Say the words ‘virtual reality’, and most people picture a niche community of enthusiasts, or gamers eager to get their hands on the latest tech.
But the extent of virtual reality’s evolution in recent years – to the point where it is a completely immersive experience – has rapidly accelerated the growth of the industry.
In short, VR is no fad – it’s here to stay, and the possibilities are endless.
Ekke Piirisild, director of London-based visualition studio VRtisan, told Metro.co.uk: ‘Virtual reality is something that people have to try out first hand to understand the potential that this technology has to offer.
‘We are yet to see a person who has experienced virtual reality and emerged unconvinced.’
Virtual reality remains most commonly associated with advances in gaming, but companies are beginning to sit up and take notice.
Take VRtisan, which blends virtual reality with the world of architecture, transporting the viewer into an exact, scale replica of a building.
You feel fully immersed in the virtual world and lose sense of the physical world around you.
The quality of the 360 degree scene is photo-realistic, and it’s easy to completely lose your sense of place in the real world.
You could be forgiven for thinking the experience is somewhat cold and lifeless, but it has character too.
If a bowl of apples is sitting on a coffee table, for instance, handheld controllers enable you to pick one up.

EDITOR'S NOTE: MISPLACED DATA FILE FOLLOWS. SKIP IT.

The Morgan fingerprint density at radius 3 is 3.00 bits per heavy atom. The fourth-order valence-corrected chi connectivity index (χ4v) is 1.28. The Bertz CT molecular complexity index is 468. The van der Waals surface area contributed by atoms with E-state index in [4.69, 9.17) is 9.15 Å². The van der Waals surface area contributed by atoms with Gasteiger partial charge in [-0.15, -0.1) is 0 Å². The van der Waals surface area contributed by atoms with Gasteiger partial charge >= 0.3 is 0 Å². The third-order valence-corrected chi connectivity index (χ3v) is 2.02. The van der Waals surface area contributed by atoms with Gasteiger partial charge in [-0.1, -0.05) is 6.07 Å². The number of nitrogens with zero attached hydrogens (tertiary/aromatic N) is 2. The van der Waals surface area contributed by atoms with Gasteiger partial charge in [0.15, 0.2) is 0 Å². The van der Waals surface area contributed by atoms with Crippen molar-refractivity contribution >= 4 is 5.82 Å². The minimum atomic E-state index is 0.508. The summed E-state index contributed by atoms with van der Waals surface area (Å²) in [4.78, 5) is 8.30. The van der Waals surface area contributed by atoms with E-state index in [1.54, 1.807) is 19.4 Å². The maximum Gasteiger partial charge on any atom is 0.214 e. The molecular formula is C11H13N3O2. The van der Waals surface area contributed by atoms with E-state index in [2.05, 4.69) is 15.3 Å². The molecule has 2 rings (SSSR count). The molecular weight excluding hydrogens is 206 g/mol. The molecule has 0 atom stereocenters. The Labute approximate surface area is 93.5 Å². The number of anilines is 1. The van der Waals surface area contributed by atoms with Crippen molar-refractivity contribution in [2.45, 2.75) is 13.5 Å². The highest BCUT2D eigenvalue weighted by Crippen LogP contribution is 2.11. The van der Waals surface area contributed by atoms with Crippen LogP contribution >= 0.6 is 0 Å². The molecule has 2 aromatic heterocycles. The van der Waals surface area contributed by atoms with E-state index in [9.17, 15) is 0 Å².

Ekke said: ‘Unlike their predecessors the virtual reality headsets available today offer a compelling and fully immersive virtual experience.
‘Compared to the headsets developed in the 1990s, the technology has reached a stage where both the hardware and software solutions enable users to experience high quality, realistic and engaging scenes.
‘There are many features in development such as eye tracking which will allow users to interact with the virtual world in completely new ways.
‘With many new and exciting products in the pipeline, there is no doubt that VR headsets will become commonplace in many households in the upcoming years.’
Much of the marketing of VR is focused on gaming, which may explain why it might be considered a fad.
But with the technology only improving – and equipment becoming cheaper – its appeal could soon spread to other industries.
It has proved to be a game changer in architecture and construction, and could prove to be elsewhere.
Ekke added: ‘By putting on the goggles you feel fully immersed in the virtual world and lose sense of the physical world around you.
‘You can interact with the scene and draw, sculpt, create music or travel the world.
‘Advances in the technology will make this experience more and more immersive by responding to all of our senses – users will be able to feel and smell, not just see and hear the virtual environment.
‘It will be amazing to see all the new ways users express themselves and create in this new medium.